My very good friend David Ignatius has a very good column in today's WaPo, about a more realistic approach to the Global War on Terror. It is based on a new book by Marc Sageman, a former CIA officer (whom I also know and like), which argues that is long past time for the U.S. to take a less panicky, emotional, and fraidy-cat approach to the threat of terrorism -- OK, fraidy-cat is my term, not his -- and think more calmly about how to defend ourselves. As Ignatius puts it:
The heart of Sageman's message is that we have been scaring ourselves into exaggerating the terrorism threat -- and then by our unwise actions in Iraq making the problem worse. He attacks head-on the central thesis of the Bush administration, echoed increasingly by Republican presidential candidate John McCain, that, as McCain's Web site puts it, the United States is facing "a dangerous, relentless enemy in the War against Islamic Extremists" spawned by al-Qaeda.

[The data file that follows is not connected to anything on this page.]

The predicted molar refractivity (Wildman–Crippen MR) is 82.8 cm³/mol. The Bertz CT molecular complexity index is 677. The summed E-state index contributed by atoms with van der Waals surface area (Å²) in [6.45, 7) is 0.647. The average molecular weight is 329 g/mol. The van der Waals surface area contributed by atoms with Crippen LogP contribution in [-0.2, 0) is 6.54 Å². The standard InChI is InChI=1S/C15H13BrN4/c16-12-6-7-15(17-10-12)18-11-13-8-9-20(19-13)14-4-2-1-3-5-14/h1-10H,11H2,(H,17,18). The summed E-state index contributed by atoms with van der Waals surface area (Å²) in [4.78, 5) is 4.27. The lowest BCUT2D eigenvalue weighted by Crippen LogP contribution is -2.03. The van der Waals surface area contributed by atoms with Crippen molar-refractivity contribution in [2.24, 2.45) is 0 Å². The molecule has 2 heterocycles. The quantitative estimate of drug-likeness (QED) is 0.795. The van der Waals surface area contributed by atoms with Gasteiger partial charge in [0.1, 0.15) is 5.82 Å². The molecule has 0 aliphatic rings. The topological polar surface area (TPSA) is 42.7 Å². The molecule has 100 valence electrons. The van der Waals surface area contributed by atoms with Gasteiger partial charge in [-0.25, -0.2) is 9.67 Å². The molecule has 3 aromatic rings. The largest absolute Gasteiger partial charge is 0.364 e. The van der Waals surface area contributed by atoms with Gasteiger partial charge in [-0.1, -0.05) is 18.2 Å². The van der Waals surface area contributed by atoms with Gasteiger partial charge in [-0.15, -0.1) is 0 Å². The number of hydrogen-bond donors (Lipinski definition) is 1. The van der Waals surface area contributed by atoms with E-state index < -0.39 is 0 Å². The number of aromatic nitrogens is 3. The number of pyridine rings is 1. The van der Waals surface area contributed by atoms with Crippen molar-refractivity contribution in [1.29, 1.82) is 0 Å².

If by chance you would be interested in hearing Sageman (and many others) quoted at length to this same effect a year and a half ago, in, ummm, a lengthy cover story in the Atlantic Monthly, with our free archives now all you have to do is click!
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